Bovine ephemeral fever

Preferred citation: Anipedia, JAW Coetzer and P Oberem (Directors) In: Infectious Diseases of Livestock, JAW Coetzer, GR Thomson,
NJ Maclachlan and M-L Penrith (Editors). PD kirkland and TD St George, Bovine ephemeral fever, 2018.
Bovine ephemeral fever

Bovine ephemeral fever

Previous Authors: T D ST GEORGE

Current Authors:
P D KIRKLAND - Senior Principal Researcher Scientist, Manager Virology Laboratory, BVSc, PhD, FAMS, Elizabeth Macarthur Agriculture Institute, Woodbridge Road, Menangle, New South Wales, 2568, Australia 
T D ST GEORGE - Retired from Commonwealth Scientific & Industrial Research Organisation, DVM, MVSc, BVSc, Virus Consultants International, 44/260 Cliveden Avenue, Corinda, Queensland, 4075, Australia


Bovine ephemeral fever (BEF) is an infectious disease of cattle and water buffalo (Bubalus bubalis) caused by an arthropod-borne Ephemerovirus and is characterized by short duration, fever, stiffness, and disinclination to move, but which in most cases results in complete recovery.

The first recognition of ephemeral fever as a major disease in southern Africa was during an epidemic in Zimbabwe in 1906, although elderly inhabitants there considered it to be the re-emergence of a disease for which they already had a name in their tribal language. Brief reference in Schweinfurth’s4 account of his exploration of central Africa takes its history back a further 40 years to 1868–71. The first scientific account from Africa, giving an excellent description of an epidemic in Egypt in 1895, was in a prize-winning essay by Piot, a French veterinarian.41 It was not until 1936 that BEF was recognized in Australia and, much later again, in Japan.

The name of the disease has varied: ‘Dengue of cattle’;41 ‘drie-dae-stywesiekte’ (Afrikaans); ‘three days’ or ‘three-day stiffsickness’ in Africa and Australia; and ‘bovine epizootic fever’ in Japan.29 The term ‘ephemeral fever’, coined sometime between 1908 and 1910 in southern Africa, is the most widely used name.4 The obvious losses caused by BEF are loss of milk production, loss of draught power, abortion, and infertility in bulls and occasionally deaths of valuable animals as well as the expense of care or treatment and vaccines.48 The insidious losses result from a decrease in muscle mass during the time of the year when weight gain should be most rapid.

Bovine ephemeral fever is regarded as an important exotic disease in Europe and the Americas and the virus may be handled only in high security laboratories there. This seems paradoxical in view of the dependence on mosquitoes for its transmission.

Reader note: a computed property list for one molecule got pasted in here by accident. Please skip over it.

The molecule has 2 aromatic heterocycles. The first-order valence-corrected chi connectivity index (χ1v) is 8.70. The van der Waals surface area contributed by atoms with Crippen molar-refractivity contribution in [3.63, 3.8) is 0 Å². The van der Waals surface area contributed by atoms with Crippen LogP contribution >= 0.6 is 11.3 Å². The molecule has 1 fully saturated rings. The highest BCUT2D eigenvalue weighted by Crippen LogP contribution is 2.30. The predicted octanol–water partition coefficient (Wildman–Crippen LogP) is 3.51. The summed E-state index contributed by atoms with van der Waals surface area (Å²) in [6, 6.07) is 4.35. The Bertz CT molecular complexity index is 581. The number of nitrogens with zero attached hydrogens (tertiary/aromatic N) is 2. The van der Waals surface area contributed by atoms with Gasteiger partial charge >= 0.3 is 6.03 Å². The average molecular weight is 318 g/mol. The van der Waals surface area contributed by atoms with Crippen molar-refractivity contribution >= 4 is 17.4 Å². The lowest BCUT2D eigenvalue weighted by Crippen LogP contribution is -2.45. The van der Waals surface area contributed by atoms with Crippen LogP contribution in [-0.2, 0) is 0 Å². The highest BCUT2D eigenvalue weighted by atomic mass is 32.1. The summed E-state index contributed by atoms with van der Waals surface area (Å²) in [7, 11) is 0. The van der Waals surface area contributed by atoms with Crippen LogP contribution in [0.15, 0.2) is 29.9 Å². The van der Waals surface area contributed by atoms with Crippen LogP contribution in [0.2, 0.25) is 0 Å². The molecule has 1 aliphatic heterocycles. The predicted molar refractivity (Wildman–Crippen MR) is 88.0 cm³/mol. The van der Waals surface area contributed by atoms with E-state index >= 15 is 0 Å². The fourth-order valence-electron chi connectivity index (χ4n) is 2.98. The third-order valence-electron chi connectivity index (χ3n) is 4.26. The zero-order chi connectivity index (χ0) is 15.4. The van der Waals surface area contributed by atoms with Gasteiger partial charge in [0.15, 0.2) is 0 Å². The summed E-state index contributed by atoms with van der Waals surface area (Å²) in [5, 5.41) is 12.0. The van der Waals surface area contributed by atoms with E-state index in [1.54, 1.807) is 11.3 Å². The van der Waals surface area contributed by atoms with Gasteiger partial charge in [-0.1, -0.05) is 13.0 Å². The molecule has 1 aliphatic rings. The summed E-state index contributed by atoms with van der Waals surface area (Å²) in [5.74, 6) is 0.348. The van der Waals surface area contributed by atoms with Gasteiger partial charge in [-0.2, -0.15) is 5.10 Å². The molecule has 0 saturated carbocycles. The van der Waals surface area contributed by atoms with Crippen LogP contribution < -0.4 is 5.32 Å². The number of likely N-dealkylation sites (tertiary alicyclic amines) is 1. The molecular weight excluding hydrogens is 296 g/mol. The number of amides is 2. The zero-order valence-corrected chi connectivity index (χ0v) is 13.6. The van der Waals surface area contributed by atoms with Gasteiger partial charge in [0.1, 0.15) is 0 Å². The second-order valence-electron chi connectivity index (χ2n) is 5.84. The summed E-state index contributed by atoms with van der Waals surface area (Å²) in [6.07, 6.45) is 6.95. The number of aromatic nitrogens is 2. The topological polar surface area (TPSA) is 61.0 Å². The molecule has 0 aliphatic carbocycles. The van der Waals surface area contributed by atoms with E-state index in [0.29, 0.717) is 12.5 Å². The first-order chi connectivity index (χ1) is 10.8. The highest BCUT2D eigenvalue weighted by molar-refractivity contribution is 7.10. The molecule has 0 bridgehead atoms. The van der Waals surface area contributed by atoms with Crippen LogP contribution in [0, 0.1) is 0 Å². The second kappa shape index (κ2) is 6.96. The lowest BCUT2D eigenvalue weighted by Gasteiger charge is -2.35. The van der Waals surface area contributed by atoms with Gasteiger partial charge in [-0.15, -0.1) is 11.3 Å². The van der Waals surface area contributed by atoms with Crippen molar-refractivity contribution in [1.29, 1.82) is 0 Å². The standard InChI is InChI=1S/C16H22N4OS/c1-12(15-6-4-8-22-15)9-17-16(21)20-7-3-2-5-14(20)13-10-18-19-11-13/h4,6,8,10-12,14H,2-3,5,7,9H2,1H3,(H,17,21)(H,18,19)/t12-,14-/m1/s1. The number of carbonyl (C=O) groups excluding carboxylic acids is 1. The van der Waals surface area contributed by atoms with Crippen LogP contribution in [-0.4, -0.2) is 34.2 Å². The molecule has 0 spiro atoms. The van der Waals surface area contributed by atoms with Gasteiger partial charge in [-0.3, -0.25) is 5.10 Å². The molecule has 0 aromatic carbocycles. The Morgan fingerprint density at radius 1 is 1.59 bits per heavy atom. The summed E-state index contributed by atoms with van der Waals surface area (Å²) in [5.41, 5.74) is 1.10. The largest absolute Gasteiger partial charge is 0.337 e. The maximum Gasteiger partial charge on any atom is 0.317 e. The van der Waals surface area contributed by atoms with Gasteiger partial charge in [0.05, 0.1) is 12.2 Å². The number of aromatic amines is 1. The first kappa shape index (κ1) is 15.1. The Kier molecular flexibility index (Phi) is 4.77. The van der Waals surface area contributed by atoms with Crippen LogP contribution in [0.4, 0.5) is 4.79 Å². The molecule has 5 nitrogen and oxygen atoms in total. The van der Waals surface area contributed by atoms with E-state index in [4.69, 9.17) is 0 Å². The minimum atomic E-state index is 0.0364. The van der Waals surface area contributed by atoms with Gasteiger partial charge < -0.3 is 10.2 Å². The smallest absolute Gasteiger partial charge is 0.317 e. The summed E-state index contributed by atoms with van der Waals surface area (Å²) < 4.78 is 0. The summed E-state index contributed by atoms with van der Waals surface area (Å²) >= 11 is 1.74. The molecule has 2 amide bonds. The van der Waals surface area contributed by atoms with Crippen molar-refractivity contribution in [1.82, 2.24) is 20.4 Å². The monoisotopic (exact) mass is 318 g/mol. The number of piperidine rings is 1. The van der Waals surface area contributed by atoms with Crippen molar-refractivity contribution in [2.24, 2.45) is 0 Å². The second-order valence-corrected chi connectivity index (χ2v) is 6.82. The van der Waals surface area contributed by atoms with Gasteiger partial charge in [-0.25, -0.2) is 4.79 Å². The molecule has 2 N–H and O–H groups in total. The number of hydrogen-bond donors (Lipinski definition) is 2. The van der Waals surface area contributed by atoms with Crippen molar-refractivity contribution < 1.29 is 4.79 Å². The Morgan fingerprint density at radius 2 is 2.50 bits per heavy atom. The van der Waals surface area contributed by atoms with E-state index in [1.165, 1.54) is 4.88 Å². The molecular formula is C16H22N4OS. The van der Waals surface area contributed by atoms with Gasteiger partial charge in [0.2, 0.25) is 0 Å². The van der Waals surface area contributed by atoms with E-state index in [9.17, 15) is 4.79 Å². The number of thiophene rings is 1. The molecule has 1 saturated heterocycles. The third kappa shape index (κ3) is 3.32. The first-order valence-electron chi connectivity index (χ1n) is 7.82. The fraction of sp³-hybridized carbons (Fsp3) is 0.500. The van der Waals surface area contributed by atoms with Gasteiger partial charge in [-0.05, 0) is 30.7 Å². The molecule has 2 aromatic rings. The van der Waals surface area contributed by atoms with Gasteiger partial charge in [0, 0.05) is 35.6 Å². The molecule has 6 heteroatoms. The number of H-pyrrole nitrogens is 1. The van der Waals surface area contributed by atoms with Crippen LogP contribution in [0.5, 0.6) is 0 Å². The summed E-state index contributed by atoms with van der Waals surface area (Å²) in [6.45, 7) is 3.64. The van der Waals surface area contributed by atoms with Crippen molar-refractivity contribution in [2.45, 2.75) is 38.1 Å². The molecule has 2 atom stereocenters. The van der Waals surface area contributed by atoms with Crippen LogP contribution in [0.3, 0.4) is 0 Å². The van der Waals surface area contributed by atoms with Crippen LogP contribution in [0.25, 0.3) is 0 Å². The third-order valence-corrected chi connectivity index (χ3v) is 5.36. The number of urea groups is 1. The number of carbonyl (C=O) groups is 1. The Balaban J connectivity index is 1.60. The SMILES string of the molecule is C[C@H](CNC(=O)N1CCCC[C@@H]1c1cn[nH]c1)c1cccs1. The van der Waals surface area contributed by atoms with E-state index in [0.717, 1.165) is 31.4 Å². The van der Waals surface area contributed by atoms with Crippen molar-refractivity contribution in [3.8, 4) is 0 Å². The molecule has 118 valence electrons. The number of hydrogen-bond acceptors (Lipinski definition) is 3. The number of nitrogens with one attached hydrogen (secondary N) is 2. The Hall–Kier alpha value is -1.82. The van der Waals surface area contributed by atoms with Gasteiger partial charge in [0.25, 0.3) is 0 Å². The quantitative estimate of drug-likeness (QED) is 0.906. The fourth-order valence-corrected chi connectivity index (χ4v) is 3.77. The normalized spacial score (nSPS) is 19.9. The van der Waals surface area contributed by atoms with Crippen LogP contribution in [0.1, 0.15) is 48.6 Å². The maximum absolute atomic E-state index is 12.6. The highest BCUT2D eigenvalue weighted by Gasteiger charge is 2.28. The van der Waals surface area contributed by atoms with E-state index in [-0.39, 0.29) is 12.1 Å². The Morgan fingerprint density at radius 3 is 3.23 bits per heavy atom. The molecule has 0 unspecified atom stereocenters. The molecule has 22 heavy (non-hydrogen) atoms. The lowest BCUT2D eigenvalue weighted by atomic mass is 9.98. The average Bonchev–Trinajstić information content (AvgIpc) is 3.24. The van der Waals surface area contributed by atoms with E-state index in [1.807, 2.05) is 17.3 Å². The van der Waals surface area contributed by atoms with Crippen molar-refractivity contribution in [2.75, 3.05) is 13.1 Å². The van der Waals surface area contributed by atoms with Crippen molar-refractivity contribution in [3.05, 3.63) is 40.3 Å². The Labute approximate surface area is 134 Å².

Bovine ephemeral fever virus (BEFV) belongs to the family Rhabdoviridae, genus Ephemerovirus. It is a single-stranded negative sense RNA virus with five structural and one non-structural protein.69 Van der Westhuizen66 first illustrated the bullet-shaped morphology (Figure 1) by electron microscopy after his pioneering isolation of BEFV. Other than full bullet shapes, there are shortened forms and cones, which are probably defective interfering particles with uncertain antigenic characteristics.

Bovine ephemeral fever virus is susceptible to both high and low pH27 and does not survive long outside its vertebrate or invertebrate host. It is rapidly inactivated by the high concentrations of lactic acid which develop in the muscles of cattle after death. Fomites, body discharges or tissues therefore play no part in the transmission of BEF.

There is no evidence of immunogenic diversity within the BEFV population.45 Epitope mapping has demonstrated antigenic variation.12

Figure 1 Bullet-shaped morphology of bovine ephemeral fever virus, ×120 000

For many years BEFV was considered to be unrelated to other. However, antigenic and genetic similarities to BEFV have been found in Kimberley, Berrimah and Adelaide River rhabdoviruses,14, 23, 24 which are now classified in the genus Ephemerovirus. Therefore, any virus isolated from a suspect case of BEF must be identified by tests using monoclonal antibodies, virus-specific RT-PCR or nucleic acid sequencing. A neutralization test using BEFV-specific antiserum is an alternative. Group reactive fluorescence tests have limited value. Furthermore, infection of cattle with related viruses can induce low titres of neutralizing antibodies to BEFV. Consequently, serological surveys of cattle and wildlife that have been conducted exclusively with BEFV do not provide definitive evidence of infection with this virus. Since Africa has a rich store of rhabdoviruses, it is likely that further antigenically related viruses will be found.

It is a curious feature of BEFV that it replicates poorly, or not at all, in tissue cultures of bovine origin and induces high titres of interferon. Furthermore, the virus also appears to lose antigenicity for cattle with repeated passage in cultures of baby hamster kidney, hamster lung or monkey kidney tissue cultures.31


The seasonal occurrence of BEF suggested insect transmission to the early investigators in Africa.4, 5, 22, 56 Epidemiological and pathogenesis studies implicate mosquitoes as the important vectors of BEFV. The range of species involved is likely to be wide as BEFV has been isolated from culicine (mixed pool) and anophilines (Anopheles bancroftii)46 and detected by real-time reverse transcription PCR (qRT-PCR) in Culex annulirostris20 in Australia. It has not yet been isolated from mosquitoes elsewhere in the world.

Experimental transmission is only achieved when BEFV infected blood is injected into the bloodstream. Mosquitoes feed by inserting their mouthparts and saliva directly into a...

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